5 Types of Factory Audits That Will Help You Assess Suppliers
Managing the supply chain for a retail brand can be challenging.
You need to properly vet potential suppliers and ensure that current suppliers have the systems in place to continue producing quality products.
You also need to be sure that your products are free of ethical, security, or regulatory concerns.
Audits allow importers to assess their supply chain. They help determine whether manufacturers are meeting, or will be able to meet, the needs of their organization.
They can be used as a tool to help you decide on new suppliers or get a better look at exactly what is going on at your current partners’ facilities.
What is an Audit?
According to ASQ (American Society for Quality), an audit is:
“The on-site verification activity, such as inspection or examination, of a process or quality system to ensure compliance to requirements.”
Large retailers may require you to conduct specific audits. They may even conduct their own audits of your suppliers periodically.
It makes sense to get a head start and ensure that the components of your supply chain meet their (and your) standards.
Audits can serve as a key part of your sourcing process, giving you valuable information as you evaluate potential manufacturing partners.
Let’s discuss 5 types of audits.
Want to know if a supplier has all the equipment and resources in place to produce your products?
A capability assessment will help you see if they do. It will help you to verify whether they have the capability to make your product and can deliver it on time. It will help you to ensure the long-term success of your business relationship.
Conducting this type of audit can be useful when you are considering new suppliers, so you can decide on who to partner with for the long term.
But how do you know if they have the proper resources in place to manage quality?
The purpose of a quality audit is to measure the effectiveness of a manufacturer’s Quality Management Systems (QMS).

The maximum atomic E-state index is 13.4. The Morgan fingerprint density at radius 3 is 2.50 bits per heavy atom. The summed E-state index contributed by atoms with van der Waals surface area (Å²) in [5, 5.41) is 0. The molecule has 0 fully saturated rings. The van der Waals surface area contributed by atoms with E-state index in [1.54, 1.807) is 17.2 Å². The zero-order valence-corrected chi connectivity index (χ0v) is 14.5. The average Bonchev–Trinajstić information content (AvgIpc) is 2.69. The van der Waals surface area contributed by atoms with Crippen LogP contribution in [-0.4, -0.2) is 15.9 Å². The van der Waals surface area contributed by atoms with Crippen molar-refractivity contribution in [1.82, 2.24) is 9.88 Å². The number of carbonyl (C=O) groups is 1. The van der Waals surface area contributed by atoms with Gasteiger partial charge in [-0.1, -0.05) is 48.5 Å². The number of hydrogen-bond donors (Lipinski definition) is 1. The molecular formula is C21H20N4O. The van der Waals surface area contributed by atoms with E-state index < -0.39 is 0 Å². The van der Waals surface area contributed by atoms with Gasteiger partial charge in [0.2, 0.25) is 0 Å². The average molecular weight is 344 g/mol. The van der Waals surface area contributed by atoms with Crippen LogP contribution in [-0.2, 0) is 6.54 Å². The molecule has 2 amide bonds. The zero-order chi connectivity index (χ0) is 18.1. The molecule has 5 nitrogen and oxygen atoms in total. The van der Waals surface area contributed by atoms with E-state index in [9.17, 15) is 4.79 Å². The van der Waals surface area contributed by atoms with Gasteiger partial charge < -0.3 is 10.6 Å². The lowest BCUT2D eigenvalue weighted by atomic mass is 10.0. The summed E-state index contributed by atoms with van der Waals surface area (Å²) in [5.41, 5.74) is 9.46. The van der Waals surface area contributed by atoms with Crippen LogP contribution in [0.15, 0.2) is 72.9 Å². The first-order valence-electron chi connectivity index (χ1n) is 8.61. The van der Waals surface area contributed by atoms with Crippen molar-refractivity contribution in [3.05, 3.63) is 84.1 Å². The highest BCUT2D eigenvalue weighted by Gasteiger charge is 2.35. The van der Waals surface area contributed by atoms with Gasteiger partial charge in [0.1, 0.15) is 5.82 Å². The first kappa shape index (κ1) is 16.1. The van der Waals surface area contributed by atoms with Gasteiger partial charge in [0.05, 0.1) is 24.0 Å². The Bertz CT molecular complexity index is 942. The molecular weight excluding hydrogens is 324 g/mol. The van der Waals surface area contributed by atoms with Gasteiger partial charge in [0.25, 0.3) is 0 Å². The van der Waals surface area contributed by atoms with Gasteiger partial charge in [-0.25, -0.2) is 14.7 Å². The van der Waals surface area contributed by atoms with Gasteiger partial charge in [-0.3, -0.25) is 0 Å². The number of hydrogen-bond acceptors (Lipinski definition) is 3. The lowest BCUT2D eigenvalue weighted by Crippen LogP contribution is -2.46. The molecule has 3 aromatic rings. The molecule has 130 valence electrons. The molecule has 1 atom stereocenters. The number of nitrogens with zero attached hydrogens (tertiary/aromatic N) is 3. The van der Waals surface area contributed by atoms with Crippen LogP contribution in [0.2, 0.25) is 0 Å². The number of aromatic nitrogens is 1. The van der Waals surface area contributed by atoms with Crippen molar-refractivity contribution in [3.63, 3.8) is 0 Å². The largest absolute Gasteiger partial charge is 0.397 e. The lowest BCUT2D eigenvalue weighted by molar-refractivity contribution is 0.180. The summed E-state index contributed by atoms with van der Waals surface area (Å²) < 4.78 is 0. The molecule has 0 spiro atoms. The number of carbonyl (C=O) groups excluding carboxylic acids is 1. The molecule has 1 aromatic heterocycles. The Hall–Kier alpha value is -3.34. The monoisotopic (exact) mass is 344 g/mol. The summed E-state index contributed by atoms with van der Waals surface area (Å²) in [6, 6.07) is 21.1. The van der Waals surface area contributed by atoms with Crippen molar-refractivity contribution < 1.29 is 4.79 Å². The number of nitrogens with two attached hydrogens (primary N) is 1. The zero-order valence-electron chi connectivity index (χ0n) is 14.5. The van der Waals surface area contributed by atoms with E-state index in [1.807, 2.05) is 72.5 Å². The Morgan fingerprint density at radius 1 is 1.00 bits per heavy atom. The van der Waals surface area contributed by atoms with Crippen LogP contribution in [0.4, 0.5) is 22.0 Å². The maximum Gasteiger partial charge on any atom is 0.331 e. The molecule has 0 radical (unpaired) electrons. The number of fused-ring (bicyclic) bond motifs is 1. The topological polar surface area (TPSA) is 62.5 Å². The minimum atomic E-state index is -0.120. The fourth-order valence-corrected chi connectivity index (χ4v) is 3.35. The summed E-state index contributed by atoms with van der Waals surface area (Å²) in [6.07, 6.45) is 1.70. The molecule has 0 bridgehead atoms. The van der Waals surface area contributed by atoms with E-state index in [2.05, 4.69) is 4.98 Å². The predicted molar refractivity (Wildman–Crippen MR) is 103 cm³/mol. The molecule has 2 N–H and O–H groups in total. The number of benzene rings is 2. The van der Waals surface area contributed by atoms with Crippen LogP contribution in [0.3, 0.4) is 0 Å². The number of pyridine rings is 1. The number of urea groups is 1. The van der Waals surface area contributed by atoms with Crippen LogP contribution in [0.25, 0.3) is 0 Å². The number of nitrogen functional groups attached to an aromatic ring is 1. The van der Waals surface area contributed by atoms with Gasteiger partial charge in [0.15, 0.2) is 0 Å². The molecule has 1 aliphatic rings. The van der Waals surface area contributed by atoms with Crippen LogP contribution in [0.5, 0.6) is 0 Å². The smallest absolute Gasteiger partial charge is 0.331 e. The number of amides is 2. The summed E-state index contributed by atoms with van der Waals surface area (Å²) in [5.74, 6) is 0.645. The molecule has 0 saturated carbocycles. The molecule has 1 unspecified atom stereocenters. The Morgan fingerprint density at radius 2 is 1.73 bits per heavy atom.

An auditor evaluates the supplier in accordance with ISO 9001 standards. These standards help determine whether they have “a strong customer focus, the motivation and implication of top management, the process approach, and continual improvement,” among other things.
Conducting this type of audit helps you determine whether they have the systems in place to ensure quality for the long haul.
But how do you ensure the security of your supply chain?
A security audit helps you ensure compliance with C-TPAT (the Customs-Trade Partnership Against Terrorism) in the United States.
C-TPAT is a supply-chain security program led by U.S. Customs and Border Protection.
The program is a way for the CBP to “work with the trade community to strengthen international supply chains and improve United States border security.“
Importers who participate in the program see a reduced number of CBP examinations, shorter wait times at the border, and a number of other benefits.
Conducting C-TPAT audits helps importers assess the security of their supply chain and take measures to ensure compliance with the program.
But how do you know if your supply chain is free from human rights violations?
Social audits are conducted to assess the working conditions present at your factories and look for human rights violations that impact your supply chain.
These audits are conducted based on the SA 8000 standard. They focus on workplace health and safety, child and forced labor, working hours and wages, discrimination, discipline, management systems, and dormitories if provided by the factory.
Conducting these audits helps importers ensure a socially responsible supply chain.
But, aside from social concerns, another common concern for retail brands is their environmental impact.
#5 Environmental Audits
Environmental audits are conducted to see whether a supplier is engaging in environmentally-friendly practices and complying with environmental laws and standards.
The ISO 14000 family of international standards plays an important role in these audits.
Manufacturers are assessed to determine if they have appropriate systems and controls in place as part of their environmental management system. Emissions, energy usage, and more are looked at during these audits.
Conducting them allows retail brands to ensure that environmental risk is being reduced.
Audits Help You Assess and Improve Your Supply Chain
Factory audits are very helpful when considering new suppliers or assessing current ones.
They provide you with a snapshot of exactly what’s going on at your factory at a particular moment in time.
Capability, quality, security, social and environmental audits play different roles and can be used at different times. By understanding how they work, you can choose the best audit for any given situation.
Audits help you build quality into your products so that consumers will have a positive experience with them. This helps you see better results in the marketplace.
For more information about how to build quality into your products, we recommend reading the following white paper.
Price vs. Quality: What You Need to Know
When you’re making products to sell in the marketplace, you have to consider the tradeoffs between price and quality. Sometimes, producing better quality products can lead to paying a higher price for manufacturing.
Download our free white paper, Price vs. Quality, to learn how to produce great quality while keeping your costs low.